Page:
iOS app Android app More

Featuring fresh takes and real-time analysis from HuffPost's signature lineup of contributors
Erica Abeel

Erica Abeel

Posted: April 21, 2010 05:24 PM

The start of the 2010 Tribeca International Film Festival was christened with fitting pizazz Tuesday night by a Vanity Fair party at Manhattan's State Supreme Courthouse on Centre Street. On the street below the courthouse steps, dotted with silver balls, I hung out with the press covering red carpet arrivals, or bold-face names. I later planned to move on -- and literally up -- to the party on the courthouse veranda.

That none of my fellow journos had been granted this privilege engendered some bad will around me, but never mind, here was Martha Stewart arriving in an SUV the size of a Hummer tank. As the thing stopped for a light she merrily took pix of the photographers. Watching them shoot Martha while she snapped away at them was a kind of Mobius loop moment in which images become fodder for an infinite succession of images

"I twitpix," Martha said, snapping away as she moved along the red carpet. Huh? "Do you have a private chef?" someone asked. M: "In which house?" She added, "I love private chefs and I think we
should all have one." I made a note to look into that. I have to say, Martha is quite irresistible, a poster girl for being comfortable in your own skin. I wanted to ask her where she does hers, which is peachy and smooth as a toddler's bottom.

But another journo was trotting out his theme question for the evening: Should Lebron James come to New York? Affirmative from Martha. And from restauranteur Drew Nieporent, who added, "I was just courtside at the Celtics. If you want to be the best at what you do you have to perform in New York."

I wanted to ask Jane Rosenthal -- founder of the Tribeca fest along with Robert De Niro and Craig Hatkoff -- if there had been many no-shows among filmmakers due to the eruption of Eyjafjallajokull. But she was taken up by reporters a few feet down the line. A "spotter" next to me pointed out Patrick McMullan, photographer of socialites, Chazz Palminteri, and a model named Veronica Webb. The spotter and I shared a laugh about Andy Borowitz's column on Lloyd Blankfein as the next Secretary of the Treasury. The guy told me he'd photographed the world class art collection at Goldman Sachs -- which can be viewed only by employees of the firm.

By the time we concluded that Goldman's lawyers keep the firm's dealings in a shadow zone of the barely "legal," I noticed I was seriously cold. In a misguided effort at chic I'd worn my new Capri tights and was dearly wishing I owned something like Jane Rosenthal's totally cool leggings to the heel. It was time to make my move to the party upstairs.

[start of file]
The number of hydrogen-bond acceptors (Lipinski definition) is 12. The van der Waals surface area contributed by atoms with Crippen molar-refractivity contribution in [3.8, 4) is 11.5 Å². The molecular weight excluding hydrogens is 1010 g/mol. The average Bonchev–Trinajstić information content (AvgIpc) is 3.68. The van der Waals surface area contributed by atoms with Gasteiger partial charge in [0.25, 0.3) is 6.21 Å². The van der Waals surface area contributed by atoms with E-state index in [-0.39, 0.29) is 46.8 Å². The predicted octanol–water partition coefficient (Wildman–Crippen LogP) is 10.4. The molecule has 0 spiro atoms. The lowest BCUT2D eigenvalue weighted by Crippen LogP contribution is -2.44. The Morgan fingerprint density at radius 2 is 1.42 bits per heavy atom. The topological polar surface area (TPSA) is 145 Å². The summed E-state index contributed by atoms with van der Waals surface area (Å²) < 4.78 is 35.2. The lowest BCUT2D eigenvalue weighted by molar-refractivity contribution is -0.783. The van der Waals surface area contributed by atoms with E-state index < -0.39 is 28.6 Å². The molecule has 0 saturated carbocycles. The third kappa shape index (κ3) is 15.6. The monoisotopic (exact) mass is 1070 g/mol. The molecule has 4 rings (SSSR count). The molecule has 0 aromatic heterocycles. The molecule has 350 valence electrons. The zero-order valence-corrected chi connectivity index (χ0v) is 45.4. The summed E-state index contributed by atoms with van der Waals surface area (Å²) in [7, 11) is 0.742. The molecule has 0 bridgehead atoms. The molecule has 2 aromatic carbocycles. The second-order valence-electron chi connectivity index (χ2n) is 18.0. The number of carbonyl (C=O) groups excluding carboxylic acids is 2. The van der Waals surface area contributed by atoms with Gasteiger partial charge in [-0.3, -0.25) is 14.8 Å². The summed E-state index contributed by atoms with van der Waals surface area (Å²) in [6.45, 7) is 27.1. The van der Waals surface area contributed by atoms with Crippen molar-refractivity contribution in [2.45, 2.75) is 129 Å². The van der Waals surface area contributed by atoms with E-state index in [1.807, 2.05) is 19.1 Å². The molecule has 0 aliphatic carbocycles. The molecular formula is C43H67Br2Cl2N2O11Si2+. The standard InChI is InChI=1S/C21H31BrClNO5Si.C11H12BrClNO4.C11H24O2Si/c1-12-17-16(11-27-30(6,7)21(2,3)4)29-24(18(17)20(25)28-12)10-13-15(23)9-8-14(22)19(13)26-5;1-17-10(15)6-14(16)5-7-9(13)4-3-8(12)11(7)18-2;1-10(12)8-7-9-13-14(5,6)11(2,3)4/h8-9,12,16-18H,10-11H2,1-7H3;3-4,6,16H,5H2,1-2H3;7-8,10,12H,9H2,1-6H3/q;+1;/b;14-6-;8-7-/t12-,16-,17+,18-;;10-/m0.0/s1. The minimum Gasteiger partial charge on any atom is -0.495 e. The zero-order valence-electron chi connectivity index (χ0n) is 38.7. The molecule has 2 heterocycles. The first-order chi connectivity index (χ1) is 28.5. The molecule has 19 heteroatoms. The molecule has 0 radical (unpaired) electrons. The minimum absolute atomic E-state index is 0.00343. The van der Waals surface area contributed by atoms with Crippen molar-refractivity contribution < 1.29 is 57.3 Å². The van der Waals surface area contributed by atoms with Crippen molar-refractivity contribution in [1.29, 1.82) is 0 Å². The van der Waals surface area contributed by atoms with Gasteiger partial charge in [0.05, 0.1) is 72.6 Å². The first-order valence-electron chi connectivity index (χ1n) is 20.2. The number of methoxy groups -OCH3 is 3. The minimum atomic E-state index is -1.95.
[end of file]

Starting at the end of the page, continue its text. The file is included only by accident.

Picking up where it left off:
I stepped out of the pen. Where did I think I was going, said a guard, blocking me with a move worthy of Jet Li.

I've been cleared to join the party, I explained, and I'm bleepin' cold. He body-blocked me in case I had any smart ideas. He wore a sinister little pin in his lapel like the rosette of the Legion d'Honneur, perhaps a GPS designed to spot commoners. The guy was clearly overqualified for the work and needed something more challenging, like body guard for Lloyd Blankfein.

I needed to be escorted up, he said, and I must stay put until an escort appeared. I waved frantically at Fran Lebowitz, bundled in jacket and wool scarf, hoping she'd take up my cause. I explained to the guard that with a deviated septum I was prone to sinus infections that might crimp my coverage of the festival -- No dice. I was confronting the terror that a commoner, a mere Times New Roman shlepper who rejoices when the 2/3 train arrives as she's descending the stairs -- might crash the precincts of the bold-facers and le tout New York.

First thing up on the veranda, I hit the bar. Chardonnay in hand, I wove among all the folks up there clamoring for my presence. Wendy Murdoch, the mayor, Brian Williams, Jeffrey Katzenberg (whose "Shrek Forever After" opens the fest), De Niro twinkling with mischief, the ever-flirtatious Andy Stein. Brian Williams's wife smelled good. Carnal Flowers, she told me, basement of Barney's. I approached a polymath I admire, to receive rather a frosty greeting -- until he recognized my name.

With few exceptions everyone was thin, I noticed as I scarfed pigs-in-the-blanket. In fighting trim, you could say. Used to be, super achievers, like Balzac, had habits that killed them, but up here folks looked primed for longevity. Mehmet Oz, that human energy farm, would have been pleased.

The thing about parties, you pick up buzz. I had thought to give the documentary about Joan Rivers a pass. No, it's fantastic! said the charming David Hyde Pierce of Frazier fame and soon to star in La Bete with Mark Rylance. I got to chatting with a producer of the new doc on Eliot Spitzer. Spitzer has become a force for the good, I don't give a damn about his sex life, I value his insights into financial chicanery, and we should be grateful that capable people are willing to become public servants, I told the producer.

Then you're gonna like this film, she said.

It's now high on my list of must-sees.

Note to Patrick McMullan: could you please post to my Flickr account your shot of me and Damian Woetzel?